Matthew – God’s Purposes
It was a tradition throughout the Old Testament days to pile up rocks as a memorial on the ground where people witnessed a momentous occurrence or glorious moment of provision and protection from God’s hand or from hearing from God, Himself! When they heard from God, it was memorable time to say the least!
Our next chapter begins with a glorious scene on a mountaintop, and ends with Peter catching a fish in order to pay his taxes. What a contrast! Yet, Jesus Christ the King is the theme of the entire chapter.
Matthew 16, NLT
Six days later Jesus took Peter and the two brothers, James and John, and led them up a high mountain to be alone. 2 As the men watched, Jesus’ appearance was transformed so that his face shone like the sun, and his clothes became as white as light. 3 Suddenly, Moses and Elijah appeared and began talking with Jesus.
4 Peter exclaimed, “Lord, it’s wonderful for us to be here! If you want, I’ll make three shelters as memorials—one for you, one for Moses, and one for Elijah.”
5 But even as he spoke, a bright cloud overshadowed them, and a voice from the cloud said, “This is my dearly loved Son, who brings me great joy. Listen to him.” 6 The disciples were terrified and fell face down on the ground.
7 Then Jesus came over and touched them. “Get up,” he said. “Don’t be afraid.” 8 And when they looked up, Moses and Elijah were gone, and they saw only Jesus.
9 As they went back down the mountain, Jesus commanded them, “Don’t tell anyone what you have seen until the Son of Man has been raised from the dead.”
10 Then his disciples asked him, “Why do the teachers of religious law insist that Elijah must return before the Messiah comes?”
11 Jesus replied, “Elijah is indeed coming first to get everything ready. 12 But I tell you, Elijah has already come, but he wasn’t recognized, and they chose to abuse him. And in the same way they will also make the Son of Man suffer.” 13 Then the disciples realized he was talking about John the Baptist.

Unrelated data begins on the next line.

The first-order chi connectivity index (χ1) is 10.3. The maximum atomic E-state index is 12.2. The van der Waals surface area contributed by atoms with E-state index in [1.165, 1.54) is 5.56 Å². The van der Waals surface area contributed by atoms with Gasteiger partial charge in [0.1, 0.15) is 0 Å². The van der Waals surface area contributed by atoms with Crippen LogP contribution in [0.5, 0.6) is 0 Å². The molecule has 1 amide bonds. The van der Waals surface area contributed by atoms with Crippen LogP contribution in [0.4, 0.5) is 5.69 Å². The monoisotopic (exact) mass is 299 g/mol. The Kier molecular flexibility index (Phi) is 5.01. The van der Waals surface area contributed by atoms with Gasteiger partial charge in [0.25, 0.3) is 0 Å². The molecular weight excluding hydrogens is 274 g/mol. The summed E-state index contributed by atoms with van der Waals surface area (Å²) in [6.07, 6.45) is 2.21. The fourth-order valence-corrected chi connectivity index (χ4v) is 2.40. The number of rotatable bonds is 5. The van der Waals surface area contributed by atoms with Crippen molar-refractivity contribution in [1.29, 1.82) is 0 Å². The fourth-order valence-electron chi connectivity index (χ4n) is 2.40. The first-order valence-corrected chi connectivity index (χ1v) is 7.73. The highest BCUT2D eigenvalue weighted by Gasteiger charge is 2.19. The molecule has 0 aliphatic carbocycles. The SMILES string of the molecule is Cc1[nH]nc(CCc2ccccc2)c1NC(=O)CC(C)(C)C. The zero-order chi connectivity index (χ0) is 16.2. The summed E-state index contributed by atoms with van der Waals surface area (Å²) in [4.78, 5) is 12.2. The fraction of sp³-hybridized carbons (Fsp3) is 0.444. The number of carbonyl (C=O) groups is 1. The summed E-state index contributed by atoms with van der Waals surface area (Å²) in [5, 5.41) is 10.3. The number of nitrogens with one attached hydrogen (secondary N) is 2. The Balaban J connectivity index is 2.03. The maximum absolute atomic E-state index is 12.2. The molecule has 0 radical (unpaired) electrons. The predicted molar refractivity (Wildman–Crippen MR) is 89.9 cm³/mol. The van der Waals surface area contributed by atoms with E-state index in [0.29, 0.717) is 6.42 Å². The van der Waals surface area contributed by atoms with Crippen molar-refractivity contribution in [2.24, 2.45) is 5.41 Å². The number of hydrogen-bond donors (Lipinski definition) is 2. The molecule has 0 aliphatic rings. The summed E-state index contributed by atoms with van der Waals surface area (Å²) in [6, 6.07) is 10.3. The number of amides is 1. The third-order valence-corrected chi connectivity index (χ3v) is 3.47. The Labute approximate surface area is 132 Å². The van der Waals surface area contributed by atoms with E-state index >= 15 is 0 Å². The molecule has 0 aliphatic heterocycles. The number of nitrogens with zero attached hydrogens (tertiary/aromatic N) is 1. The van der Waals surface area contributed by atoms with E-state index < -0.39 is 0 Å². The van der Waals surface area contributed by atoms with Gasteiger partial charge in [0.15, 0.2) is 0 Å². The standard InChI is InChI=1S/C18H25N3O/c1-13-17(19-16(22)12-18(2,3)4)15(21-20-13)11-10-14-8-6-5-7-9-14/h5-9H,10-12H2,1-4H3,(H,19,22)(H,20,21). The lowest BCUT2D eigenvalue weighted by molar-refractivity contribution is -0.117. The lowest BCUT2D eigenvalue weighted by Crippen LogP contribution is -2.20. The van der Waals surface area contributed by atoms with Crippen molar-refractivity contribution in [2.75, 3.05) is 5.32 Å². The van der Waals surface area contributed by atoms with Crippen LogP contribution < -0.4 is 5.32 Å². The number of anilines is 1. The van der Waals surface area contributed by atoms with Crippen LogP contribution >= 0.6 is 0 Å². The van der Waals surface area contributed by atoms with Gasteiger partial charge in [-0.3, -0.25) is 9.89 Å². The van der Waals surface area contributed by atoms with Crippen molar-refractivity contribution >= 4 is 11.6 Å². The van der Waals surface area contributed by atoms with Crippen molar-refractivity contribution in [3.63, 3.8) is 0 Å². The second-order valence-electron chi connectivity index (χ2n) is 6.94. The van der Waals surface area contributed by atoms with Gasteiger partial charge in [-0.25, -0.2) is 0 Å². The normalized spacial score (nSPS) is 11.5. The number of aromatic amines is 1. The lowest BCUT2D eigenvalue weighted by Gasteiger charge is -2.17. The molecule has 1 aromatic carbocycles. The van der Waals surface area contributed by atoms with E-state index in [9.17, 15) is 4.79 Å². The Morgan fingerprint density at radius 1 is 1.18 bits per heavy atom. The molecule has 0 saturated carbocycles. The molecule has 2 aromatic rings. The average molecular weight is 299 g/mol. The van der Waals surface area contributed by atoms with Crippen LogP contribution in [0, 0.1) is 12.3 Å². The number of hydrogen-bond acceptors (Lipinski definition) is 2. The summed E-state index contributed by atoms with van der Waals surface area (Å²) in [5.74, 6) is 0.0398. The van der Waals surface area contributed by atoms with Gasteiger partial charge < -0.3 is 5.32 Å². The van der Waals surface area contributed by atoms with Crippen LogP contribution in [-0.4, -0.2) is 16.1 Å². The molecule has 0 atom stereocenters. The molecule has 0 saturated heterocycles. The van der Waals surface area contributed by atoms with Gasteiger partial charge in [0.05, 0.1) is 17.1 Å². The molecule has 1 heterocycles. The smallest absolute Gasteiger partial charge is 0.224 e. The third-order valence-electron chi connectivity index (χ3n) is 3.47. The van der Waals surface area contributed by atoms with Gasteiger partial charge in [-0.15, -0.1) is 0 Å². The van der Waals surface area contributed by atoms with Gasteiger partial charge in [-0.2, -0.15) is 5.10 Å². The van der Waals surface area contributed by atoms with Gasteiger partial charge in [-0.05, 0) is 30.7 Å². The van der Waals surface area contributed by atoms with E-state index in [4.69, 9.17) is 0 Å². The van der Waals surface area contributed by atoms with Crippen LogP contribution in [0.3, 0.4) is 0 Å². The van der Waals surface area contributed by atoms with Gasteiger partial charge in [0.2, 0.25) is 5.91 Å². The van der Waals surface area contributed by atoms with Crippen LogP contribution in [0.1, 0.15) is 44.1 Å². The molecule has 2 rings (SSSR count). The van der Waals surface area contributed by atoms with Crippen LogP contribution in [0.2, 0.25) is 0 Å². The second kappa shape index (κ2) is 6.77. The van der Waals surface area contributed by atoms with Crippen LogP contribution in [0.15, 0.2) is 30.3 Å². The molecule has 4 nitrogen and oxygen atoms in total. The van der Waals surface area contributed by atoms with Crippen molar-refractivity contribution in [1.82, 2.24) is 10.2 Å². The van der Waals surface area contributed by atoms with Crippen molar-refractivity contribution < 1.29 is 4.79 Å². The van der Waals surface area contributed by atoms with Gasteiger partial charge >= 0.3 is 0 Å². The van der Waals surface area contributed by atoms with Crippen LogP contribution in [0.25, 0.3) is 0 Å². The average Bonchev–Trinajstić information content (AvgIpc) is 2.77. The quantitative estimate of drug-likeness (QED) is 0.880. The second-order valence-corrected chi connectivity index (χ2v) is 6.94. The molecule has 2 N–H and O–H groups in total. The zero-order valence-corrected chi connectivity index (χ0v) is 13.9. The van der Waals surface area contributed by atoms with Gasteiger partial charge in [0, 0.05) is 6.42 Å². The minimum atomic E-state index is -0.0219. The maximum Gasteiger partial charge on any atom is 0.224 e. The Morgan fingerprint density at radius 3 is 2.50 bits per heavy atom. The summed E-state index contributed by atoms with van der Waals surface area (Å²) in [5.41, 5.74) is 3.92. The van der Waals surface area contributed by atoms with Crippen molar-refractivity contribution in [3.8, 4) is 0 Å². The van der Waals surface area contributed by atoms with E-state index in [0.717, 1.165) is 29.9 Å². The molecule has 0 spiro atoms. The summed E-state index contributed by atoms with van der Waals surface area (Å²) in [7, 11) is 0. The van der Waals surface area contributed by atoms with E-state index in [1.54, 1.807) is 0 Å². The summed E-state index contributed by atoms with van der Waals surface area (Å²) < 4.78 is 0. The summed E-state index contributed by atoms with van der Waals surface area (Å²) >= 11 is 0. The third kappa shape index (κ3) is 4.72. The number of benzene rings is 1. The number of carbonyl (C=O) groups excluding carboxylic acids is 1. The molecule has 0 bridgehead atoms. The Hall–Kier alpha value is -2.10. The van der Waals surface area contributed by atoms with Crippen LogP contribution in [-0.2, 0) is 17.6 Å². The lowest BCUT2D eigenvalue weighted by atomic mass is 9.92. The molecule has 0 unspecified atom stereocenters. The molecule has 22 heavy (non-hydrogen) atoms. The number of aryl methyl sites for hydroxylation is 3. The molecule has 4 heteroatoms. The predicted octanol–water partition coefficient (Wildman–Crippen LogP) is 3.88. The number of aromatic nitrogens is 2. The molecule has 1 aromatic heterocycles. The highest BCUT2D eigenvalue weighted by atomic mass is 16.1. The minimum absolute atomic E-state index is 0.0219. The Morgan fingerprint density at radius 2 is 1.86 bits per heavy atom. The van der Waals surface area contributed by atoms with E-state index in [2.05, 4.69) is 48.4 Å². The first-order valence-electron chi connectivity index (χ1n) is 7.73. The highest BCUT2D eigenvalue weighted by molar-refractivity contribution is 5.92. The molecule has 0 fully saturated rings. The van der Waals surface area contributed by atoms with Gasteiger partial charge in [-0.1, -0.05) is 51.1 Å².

The Transfiguration revealed four aspects of the glory of Jesus Christ the King:
1. The glory of His person.
As far as the record is concerned, this is the only time Jesus revealed His glory in this way while He was on the earth. The word translated transfigured gives us our English word “metamorphosis.” A metamorphosis is a change on the outside that comes from the inside. (Example is when a caterpillar builds a cocoon and later emerges as a butterfly.) Our Lord’s glory was not reflected but radiated from within. There was a change on the outside that came from within as He allowed His essential glory to shine forth.
In his gospel, John emphasized the deity of Christ and the glory of His person.
Warren Weirsbe helps us to understand,
“Jesus Christ laid aside His glory when He came to earth (John 17:5). Because of His finished work on the cross, He has received back His glory and now shares it with us (John 17:22, 24). However, we do not have to wait for heaven to share in this “transfiguration glory.” When we surrender ourselves to God, He will “transfigure” our minds (Rom. 12:1–2). As we yield to the Spirit of God, He changes (transfigures) us “from glory to glory” (2 Cor. 3:18). As we look into the Word of God, we see the Son of God and are transfigured by the Spirit of God into the glory of God.”
Wow, did you get that? We are transfigured by this same power!
2. The glory of His kingdom.